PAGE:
The Beijing-based financial holding firm has hired Citigroup to run the sale and second-round binding bids are expected in coming weeks, the people said, declining to be named as the process is confidential.
Earlier this year, local media reports had indicated that JD Group could be looking to offload a part of FTLife.
A sale of the whole business, if completed, will be one of the top five insurance M&A deals ever in Hong Kong, a key market for insurers due to rapidly growing wealth and demand for insurance products from Chinese investors, Refinitiv data shows.
"This is one of the very few large insurance business that you will see coming on the block, so the interest is expected to be good," said one source, who is involved in the process.
"It's not easy to get a new insurance licence in Hong Kong and the wait time could be long. It's a good opportunity for someone looking to bet on the sustainable premium growth in this market," the source added.
Hong Kong is home to a developed life insurance market, with a life and health insurance premium to GDP ratio of 17.94 percent in 2017, the second-highest in Asia after Taiwan, according to insurer Swiss Re.
JD Group acquired FTLife for HK$10.7 billion ($1.4 billion) in 2016 from Belgian insurer Ageas, underscoring Chinese companies' strong appetite to grow through acquisitions in the Hong Kong financial sector.
Potential bidders for FTLife are expected to include Hong Kong conglomerate Chow Tai Fook and Asian private equity firm PAG, two of the people said.
JD Group could decide to retain a minority stake in FTLife, one of the sources said, adding the sale could also attract a bid from a Japanese insurer looking to tap the rapidly growing Hong Kong insurance market.
JD Group, also known by its Chinese name of Jiuding Group, FTLife and PAG did not immediately respond to requests for comments. Chow Tai Fook and Citigroup declined to comment.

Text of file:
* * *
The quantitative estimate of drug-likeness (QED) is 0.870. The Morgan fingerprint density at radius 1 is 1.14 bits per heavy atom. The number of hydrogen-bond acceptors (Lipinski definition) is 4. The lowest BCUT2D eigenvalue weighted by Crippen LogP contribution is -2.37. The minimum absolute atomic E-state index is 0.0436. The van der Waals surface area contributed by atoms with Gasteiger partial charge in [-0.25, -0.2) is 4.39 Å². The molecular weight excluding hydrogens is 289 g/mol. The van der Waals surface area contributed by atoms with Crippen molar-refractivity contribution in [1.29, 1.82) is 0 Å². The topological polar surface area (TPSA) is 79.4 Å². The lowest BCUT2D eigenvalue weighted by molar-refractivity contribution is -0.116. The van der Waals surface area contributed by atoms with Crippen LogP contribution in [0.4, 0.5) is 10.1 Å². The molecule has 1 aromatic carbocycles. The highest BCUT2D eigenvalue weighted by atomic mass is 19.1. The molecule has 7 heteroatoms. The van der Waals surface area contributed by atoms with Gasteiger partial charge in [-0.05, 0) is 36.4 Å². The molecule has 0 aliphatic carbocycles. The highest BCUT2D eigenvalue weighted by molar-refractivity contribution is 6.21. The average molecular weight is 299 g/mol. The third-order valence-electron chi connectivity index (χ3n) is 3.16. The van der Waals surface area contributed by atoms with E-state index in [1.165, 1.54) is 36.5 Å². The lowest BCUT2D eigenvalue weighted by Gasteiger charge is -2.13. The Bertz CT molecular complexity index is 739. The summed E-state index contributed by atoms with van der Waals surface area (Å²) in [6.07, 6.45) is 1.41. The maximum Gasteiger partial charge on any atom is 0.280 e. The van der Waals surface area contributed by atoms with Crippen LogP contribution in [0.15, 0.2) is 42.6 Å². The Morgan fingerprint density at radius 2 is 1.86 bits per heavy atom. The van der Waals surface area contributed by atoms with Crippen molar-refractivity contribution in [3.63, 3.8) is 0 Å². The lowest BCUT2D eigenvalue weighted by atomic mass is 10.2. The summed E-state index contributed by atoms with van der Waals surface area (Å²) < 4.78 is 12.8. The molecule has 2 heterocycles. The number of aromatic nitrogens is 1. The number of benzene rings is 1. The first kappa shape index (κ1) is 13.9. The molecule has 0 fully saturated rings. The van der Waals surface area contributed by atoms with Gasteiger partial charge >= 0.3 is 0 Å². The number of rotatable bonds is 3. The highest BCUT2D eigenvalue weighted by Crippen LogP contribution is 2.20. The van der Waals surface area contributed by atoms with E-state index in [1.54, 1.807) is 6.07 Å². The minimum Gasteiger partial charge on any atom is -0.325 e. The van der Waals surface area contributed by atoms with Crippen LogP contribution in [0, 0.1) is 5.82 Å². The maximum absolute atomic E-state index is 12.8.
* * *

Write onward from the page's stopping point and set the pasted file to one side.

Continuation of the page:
JD Group, which has brokerage, trust, mutual funds and private equity businesses, was once the most valuable company on the Chinese National Equities Exchange and Quotations, the country's most active over-the-counter equity exchange.
It had invested in more than 200 companies, of which about 60 are either listed or in the process of going public, according to the company website.
FTLife was the 12th-largest individual life insurer in Hong Kong by annualised premium equivalent, with a 1.4 percent market share at end-2017, according to a September Fitch ratings report on the company.
The insurer has more than 2,800 financial consultants and staff, as per its website.
JD Group is looking to exit FTLife at a time when China is cracking down on privately-owned financial holding firms, whose sprawling business shareholdings and overseas investments have raised some concerns amid a wider deleveraging exercise.
China's acquisitive conglomerate Anbang Insurance [ANBANG.UL] was this year put into government control.
The group is undergoing a shareholding restructuring and planning to sell overseas assets including real estate, hotels and insurance companies.
Another financial group, Tomorrow Holdings, is also in the process of divesting some of its businesses after its chairman, Xiao Jianhua, a billionaire with links to China's Communist Party elite, was put under investigation last year.
(Reporting by Kane Wu, Julie Zhu and Sumeet Chatterjee; Editing by Himani Sarkar)
By Kane Wu and Sumeet Chatterjee